Unemployment was highlighted as a major challenge for young people in the pacific; therefore I recommend policies for 1) SUFFICIENT & EFFICIENT SOCIAL SECURITY; 2) INFORMAL ARTS-BASED INTERVENTIONS & PROGRAMMES; 3) GENDER EQUALITY as a compulsory component integrated into primary and secondary level curriculums and a core course across all fields of study in tertiary level.

    What is your favorite quote and Why?

    “LET YOUR VISION BE WORLD EMBRACING.” –Baha’i Writings

    Its one of my favorites because I believe that we are not only accountable for our own good but for the good and betterment of everyone as a local, national, regional, and global community.

  • In the spotlight

    February 11, 2015

    Iniciando conversaciones sobre Latinoamerica y el Caribe

     

    latinoamericaParecer ser una realidad para todos que la situación de los Derechos Humanos en Latinoamérica es un tema que amerita atención y mucho trabajo en estos dias. La represión, la intimidación y el intento de supresión de derechos como la libertad de expresión, el derecho de asamblea o de asociación, el derecho a protestar o a pensar distinto (disentir) están en el ojo del huracán desde unos meses en nuestros países latinoamericanos.

    Esto por un lado ha impulsado a muchos más jóvenes a trabajar por lograr el respeto de las libertades y establecimiento de mejores condiciones en sus distintas naciones,  muchos más jóvenes nos hemos involucrado con temas políticos, con activismo y organizaciones de sociedad civil. Aunque por temas que no suelen ser positivos, esas situaciones adversas han estado sacando un lado positivo de nuestras sociedades: el espíritu de lucha democrática de muchos de sus jóvenes.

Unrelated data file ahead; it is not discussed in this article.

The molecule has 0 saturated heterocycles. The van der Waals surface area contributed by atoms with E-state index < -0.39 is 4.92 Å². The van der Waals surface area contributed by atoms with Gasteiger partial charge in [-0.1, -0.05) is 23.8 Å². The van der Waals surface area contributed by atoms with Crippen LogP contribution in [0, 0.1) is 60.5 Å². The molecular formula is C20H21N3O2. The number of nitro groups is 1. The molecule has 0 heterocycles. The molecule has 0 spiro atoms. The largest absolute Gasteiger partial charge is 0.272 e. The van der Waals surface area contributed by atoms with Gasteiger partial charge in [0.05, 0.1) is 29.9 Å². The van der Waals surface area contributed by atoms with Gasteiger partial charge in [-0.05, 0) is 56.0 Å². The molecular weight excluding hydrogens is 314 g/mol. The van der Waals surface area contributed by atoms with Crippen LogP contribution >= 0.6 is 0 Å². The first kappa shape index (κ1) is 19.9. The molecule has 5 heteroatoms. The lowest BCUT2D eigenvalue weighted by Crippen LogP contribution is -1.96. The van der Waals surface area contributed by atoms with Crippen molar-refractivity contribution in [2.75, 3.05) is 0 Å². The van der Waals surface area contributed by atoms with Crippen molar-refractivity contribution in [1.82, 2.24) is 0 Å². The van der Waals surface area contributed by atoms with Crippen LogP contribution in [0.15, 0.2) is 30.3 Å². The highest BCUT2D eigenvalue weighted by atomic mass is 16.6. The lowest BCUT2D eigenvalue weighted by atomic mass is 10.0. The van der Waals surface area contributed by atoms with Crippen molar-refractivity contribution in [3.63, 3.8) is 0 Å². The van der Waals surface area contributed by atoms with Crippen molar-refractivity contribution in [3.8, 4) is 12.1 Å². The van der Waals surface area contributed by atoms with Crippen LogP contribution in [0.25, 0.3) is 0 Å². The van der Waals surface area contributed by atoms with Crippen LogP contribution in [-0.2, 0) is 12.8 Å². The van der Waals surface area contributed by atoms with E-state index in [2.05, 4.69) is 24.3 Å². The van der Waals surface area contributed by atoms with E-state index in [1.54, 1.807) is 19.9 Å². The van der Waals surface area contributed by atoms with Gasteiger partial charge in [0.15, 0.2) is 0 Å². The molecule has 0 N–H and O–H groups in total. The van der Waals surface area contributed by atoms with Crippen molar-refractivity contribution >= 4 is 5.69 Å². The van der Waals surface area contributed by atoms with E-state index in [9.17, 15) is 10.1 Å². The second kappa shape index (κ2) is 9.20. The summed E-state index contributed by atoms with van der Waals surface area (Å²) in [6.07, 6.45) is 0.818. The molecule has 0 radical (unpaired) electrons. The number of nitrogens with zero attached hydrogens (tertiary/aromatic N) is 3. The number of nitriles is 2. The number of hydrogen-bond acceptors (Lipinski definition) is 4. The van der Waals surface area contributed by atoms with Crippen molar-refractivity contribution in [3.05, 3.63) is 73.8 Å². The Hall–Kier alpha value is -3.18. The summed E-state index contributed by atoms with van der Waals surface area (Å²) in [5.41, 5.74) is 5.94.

Y el World Youth Movement for Democracy es un espacio que trabaja para apoyar estos liderazgos, por eso que queremos  fortalecer la presencia de temas relacionados a Latinoamérica y el Caribe en nuestros espacios digitales. Fomentar las publicaciones de noticias, oportunidades, reportes o consultas referentes a la región, y propiciar espacios para la interacción de la comunidad miembro del WYMD en torno a estos contenidos.

    Para iniciar estas publicaciones queremos conocer sus opiniones sobre el anuncio del restablecimiento de relaciones entre Cuba y Estados Unidos, anunciado el pasado 17 de diciembre de 2014 por los gobernantes de ambas naciones.

    cubaus

    ¿Crees que esta es una nueva oportunidad para el activismo democrático en Cuba?

    ¿Crees que ahora habrá oportunidades para los jóvenes cubanos de tener acceso a las tecnologías y nuevas formas de comunicación?

    ¿Qué retos crees que implica esta medida para el activismo democrático de la isla y la región?

    ¿Cómo ves la gestión de libertad y amnistía para los presos políticos de la isla, tras este anuncio?

    ¿Cómo crees que influirá esta decisión en la cooperación democrática entre jóvenes de la región?

    Por favor comparte tus opiniones, esperamos sus comentarios. – ATNC

  • In the spotlight

    October 21, 2014

    Thanks for your involvement with World Youth Day for Democracy 2014

    World Youth Day for Democracy was a success! Thank you for sending in all of your photos and videos in support of prisoners of conscience. We received many photos and videos from around the world. We look forward to using your contributions in our larger campaign with CIVICUS to urge the release of these human rights activists!

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Meet our new Hurford Youth Fellow Makoi Popioco

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Hi everyone! I am Makoi Popioco, the new 2015 Hurford Youth Fellow! I am a journalist from the Philippines. In the last three years, I have been assigned to…